Of all Peter Zumthor’s works, the Thermal Baths at Vals in Switzerland tends to be the building that architects rave about the most, perhaps because of the sheer experiential pleasure of visiting the spa. As a result, as Kate Biro of Tim Ronalds Architects, points out below, it can probably boast the highest concentration of semi-naked architects anywhere!
Built in 1990-96, the spa is grass-roofed and partly submerged in a remote valley. Visitors pass down into a labyrinthine sequence of in door and outdoor spaces and pools, all clad in horizontal layers of local gneiss stone. Below we talk to some of the many architects who’ve made the pilgrimage to the Vals baths.
Stephen Bates of Sergison Bates
I've been to the thermal baths at Vals a few times, usually staying at Gion Caminada's Alpina hotel a short walk away and venturing out early in the morning for a swim and quiet meditation.
The beautiful internal landscape of stone spaces, occupied by open pools of warm water and a sequence of stone rooms which contain small pools of very hot or very cold water, gives you an experience that stimulates all the senses. The low light levels and the generally low level of sound adds to the almost spiritual and primary experience of bathing.
The last time I visited was with my family as part of a summer road trip. I remember my sons' urgency and joy as they swam through the chainmail screen between the inside pool and the outside, or when they discovered another hidden space. A light veil of steam lay across the surface of the outside water, the mountains appeared as shadows in the mist and you could hear that hollow but musical sound of a cowbell somewhere out there.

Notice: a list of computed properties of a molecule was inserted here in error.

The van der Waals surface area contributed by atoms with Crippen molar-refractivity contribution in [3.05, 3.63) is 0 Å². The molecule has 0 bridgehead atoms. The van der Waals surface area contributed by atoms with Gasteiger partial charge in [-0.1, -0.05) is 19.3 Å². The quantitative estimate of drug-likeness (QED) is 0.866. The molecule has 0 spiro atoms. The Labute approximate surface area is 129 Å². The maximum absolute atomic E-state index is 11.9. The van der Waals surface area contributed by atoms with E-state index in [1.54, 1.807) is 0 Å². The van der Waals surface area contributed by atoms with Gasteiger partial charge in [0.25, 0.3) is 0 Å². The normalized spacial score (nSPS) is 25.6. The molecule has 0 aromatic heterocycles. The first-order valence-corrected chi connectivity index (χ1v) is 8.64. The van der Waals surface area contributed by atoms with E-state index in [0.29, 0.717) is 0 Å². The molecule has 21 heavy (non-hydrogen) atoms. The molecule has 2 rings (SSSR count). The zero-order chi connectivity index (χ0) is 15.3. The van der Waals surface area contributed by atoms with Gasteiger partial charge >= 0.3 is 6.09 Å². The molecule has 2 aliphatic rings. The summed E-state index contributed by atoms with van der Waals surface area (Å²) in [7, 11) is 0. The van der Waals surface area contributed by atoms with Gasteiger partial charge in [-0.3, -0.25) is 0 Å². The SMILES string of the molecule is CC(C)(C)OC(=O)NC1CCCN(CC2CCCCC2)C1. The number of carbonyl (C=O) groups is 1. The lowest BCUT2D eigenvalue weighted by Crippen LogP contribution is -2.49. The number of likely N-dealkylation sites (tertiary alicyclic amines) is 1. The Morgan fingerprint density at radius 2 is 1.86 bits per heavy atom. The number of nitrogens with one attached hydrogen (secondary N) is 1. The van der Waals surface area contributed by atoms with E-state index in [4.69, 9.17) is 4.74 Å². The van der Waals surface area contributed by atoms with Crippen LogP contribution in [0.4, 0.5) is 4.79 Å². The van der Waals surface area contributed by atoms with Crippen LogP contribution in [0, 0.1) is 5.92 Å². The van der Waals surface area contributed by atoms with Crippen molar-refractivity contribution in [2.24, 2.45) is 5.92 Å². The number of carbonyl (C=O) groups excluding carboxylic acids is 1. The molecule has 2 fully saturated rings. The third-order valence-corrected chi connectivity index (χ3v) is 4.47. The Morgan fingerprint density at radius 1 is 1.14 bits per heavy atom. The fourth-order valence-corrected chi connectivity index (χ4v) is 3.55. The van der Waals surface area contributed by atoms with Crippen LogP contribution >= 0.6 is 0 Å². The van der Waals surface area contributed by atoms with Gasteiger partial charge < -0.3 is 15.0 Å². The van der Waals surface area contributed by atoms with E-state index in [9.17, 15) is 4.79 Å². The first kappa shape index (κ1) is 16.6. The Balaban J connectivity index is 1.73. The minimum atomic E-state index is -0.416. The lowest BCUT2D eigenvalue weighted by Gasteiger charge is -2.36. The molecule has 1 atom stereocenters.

I've not yet met anyone who hasn't marveled at the experience of swimming in Vals.
Tim Ronalds and Kate Biro of Tim Ronald Architects visited Vals as part of their research for the Ironmonger Baths refurbishment in London
I stayed at the Thermal Baths for two to three days, lured by the exquisite photographs in A+U. It is pretty operatic. Tunnel like corridors with water dripping down the walls lead to changing rooms with leather curtains and deep red lacquered fittings and then on into a maze of chambers, some dark and full of steam, some flooded with tunnels you swim through to discover yet more chambers. But it is also oddly playful; grown men floating in flowers and making watery sounds in echoey spaces. It reminded me of playing in the bath when a child.
The baths, deservedly, are enormously successful, and must house the largest concentration of semi-naked architects to be found anywhere. It is architecture with a capital A, and the spatial experience is incredibly powerful - the combination of enormous and tiny spaces, openness and complete enclosure, dramatic lighting and evocative sounds. It couldn't be more different to the gently faded 19th century palaces or 1980s bling of other European spas.
Simon Hudspith of Panther Hudspith
I went about ten years ago when it was very cloudy, so I didn’t experience the views of the mountains through the openings.
I found the experiential aspect of it the most compelling memory – You could understand it on a more formal basis but I wasn’t looking at it from the point of view of how well it was detailed, or where it sat architecturally. I was knocked out by the experience of it rather than the quality of the architecture.
Everything was perfect and rectilinear, but it had caverns and grottos which created an underworld experience which was very evocative and atmospheric. The reverberating sound you got in some of the chambers was amazing.
Zumthor was completely in control, which is so rare for an architect these days, and as a result, he managed to create this really intense experience.